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The petition of the day is:
Issue: Whether, for purposes of a claim under Section 11 of the Securities Act of 1933, a plaintiff must plead that a statement of opinion not only contains false statements of material facts or omits material facts required to make the statements in the registration statement not misleading, but also that the speaker actually knew that the statements were false or misleading, even though the Court has held, in Ernst & Ernst v. Hochfelder, that under § 11 “the issuer of the securities is held absolutely liable,” without regard to fault.
UPDATE Friday a.m. A reply brief was filed late Thursday by challengers to the Texas law. It can be read here. This post now includes a link to the state’s opposing brief, as filed Thursday evening.
Accusing some of the challengers to Texas’s voter ID law of rushing their case to an early trial to create an artificial “emergency,” state officials urged the Supreme Court on Thursday afternoon to leave that law in operation through this year’s general election — with early voting starting next Monday.
The law, the state’s legal response said, has been in operation for fifteen months, which was the status quo that a federal judge in Corpus Christi disturbed when she barred enforcement of the law last week, just nine days before voting was to begin. The judge, the state argued, should have held off with her decision until after the elections this November.
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Vowing to come back soon with a plea for the Supreme Court to take on the basic constitutional issue of state power to ban same-sex marriages, state officials in Alaska on Thursday asked the Court in the meantime to delay lower court orders that would allow such marriages beginning on Friday.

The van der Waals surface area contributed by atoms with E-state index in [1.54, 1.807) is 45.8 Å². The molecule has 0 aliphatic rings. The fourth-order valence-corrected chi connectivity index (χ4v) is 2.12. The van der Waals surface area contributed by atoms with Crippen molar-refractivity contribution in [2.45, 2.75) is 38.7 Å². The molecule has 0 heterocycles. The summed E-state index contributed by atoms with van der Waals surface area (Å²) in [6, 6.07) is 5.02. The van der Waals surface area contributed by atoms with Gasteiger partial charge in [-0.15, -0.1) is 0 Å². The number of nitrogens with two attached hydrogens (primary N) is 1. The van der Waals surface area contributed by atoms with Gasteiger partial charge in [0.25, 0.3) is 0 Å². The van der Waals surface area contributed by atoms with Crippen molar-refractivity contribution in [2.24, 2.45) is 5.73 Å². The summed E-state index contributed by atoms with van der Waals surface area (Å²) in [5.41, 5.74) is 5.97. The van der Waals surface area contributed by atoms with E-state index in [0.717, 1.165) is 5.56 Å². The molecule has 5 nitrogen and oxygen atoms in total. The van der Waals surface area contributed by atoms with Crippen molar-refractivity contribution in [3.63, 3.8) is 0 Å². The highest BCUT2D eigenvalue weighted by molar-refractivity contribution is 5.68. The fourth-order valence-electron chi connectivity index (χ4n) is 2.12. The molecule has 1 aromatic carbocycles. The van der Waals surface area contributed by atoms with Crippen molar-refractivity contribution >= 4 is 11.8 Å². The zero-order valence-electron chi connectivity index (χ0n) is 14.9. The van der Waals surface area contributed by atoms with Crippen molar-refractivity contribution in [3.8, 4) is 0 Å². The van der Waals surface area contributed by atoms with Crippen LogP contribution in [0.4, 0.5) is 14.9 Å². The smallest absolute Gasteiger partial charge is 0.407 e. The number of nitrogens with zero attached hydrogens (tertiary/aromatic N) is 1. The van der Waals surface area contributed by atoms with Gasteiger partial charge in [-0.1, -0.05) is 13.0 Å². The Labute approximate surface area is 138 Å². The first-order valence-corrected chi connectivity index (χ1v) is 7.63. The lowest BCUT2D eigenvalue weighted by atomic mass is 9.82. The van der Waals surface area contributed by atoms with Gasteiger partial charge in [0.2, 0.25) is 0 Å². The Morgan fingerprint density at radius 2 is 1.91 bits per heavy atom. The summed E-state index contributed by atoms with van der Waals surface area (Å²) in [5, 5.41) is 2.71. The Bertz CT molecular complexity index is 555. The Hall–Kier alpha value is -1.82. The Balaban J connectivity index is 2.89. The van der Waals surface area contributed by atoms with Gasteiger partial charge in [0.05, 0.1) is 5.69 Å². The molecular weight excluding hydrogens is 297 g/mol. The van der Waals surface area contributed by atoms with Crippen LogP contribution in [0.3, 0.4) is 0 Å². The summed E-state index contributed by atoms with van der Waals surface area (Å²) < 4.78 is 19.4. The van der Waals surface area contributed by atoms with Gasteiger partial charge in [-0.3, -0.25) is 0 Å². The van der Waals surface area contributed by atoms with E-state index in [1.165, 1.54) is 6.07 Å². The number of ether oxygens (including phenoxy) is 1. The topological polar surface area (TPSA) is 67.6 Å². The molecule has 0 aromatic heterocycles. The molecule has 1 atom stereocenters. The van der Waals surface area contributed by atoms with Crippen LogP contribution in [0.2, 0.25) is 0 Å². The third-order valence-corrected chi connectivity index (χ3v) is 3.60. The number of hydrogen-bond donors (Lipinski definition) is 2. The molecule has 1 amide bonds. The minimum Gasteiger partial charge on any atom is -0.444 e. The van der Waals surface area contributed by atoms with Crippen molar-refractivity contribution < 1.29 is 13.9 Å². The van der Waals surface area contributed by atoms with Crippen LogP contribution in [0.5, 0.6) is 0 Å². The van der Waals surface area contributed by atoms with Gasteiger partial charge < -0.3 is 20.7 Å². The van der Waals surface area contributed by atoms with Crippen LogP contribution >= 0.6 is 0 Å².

The application (Parnell v. Hamby, docket 14A413) seeks a postponement pending final action in the U.S. Court of Appeals for the Ninth Circuit, where the state has filed an appeal. The request was filed with Justice Anthony M. Kennedy, who handles emergency legal pleas from the geographic area of the Ninth Circuit, which includes Alaska. Kennedy can act on his own, or refer the request to the full Court.
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The Republican River
All the rivers run into the sea;
Yet the sea is not full;
Unto the place from whence the rivers come,
Thither they return again.
–Ecclesiastes 1:7 (KJV)
On Tuesday, the Court heard arguments in an original jurisdiction dispute between Kansas, Colorado, and Nebraska over flows of a common river: the Republican River. After the states disputed the terms of their 1943 compact, they enacted a 2003 settlement stipulation. When the parties confronted a breach by Nebraska and a dispute over the water supply models they used to calculate Nebraska’s share, they reached an impasse. Kansas exercised its veto power, sending the dispute first to arbitration, then the Special Master and to the Supreme Court. Continue reading »
John Elwood reviews Tuesday’s relisted cases.
Though we’re just a week into the new Term, OT2014 has already had more than its share of headlines, with the Justices issuing a slew of emergency orders on hot topics ranging from gay marriage to voting rights to abortion. But those faded into insignificance Wednesday as the Court took up the controversial issue of teeth whitening, with the Nine debating whether strips, gels, or trays were the best way to get their ivories just the right shade of Biden. The magic number for adult teeth may be thirty-two, but the magic number for relists this week is the almost manageable number of eleven. Relist Watch will now pause for three minutes and thirty-seven seconds while you watch that last link. Continue reading »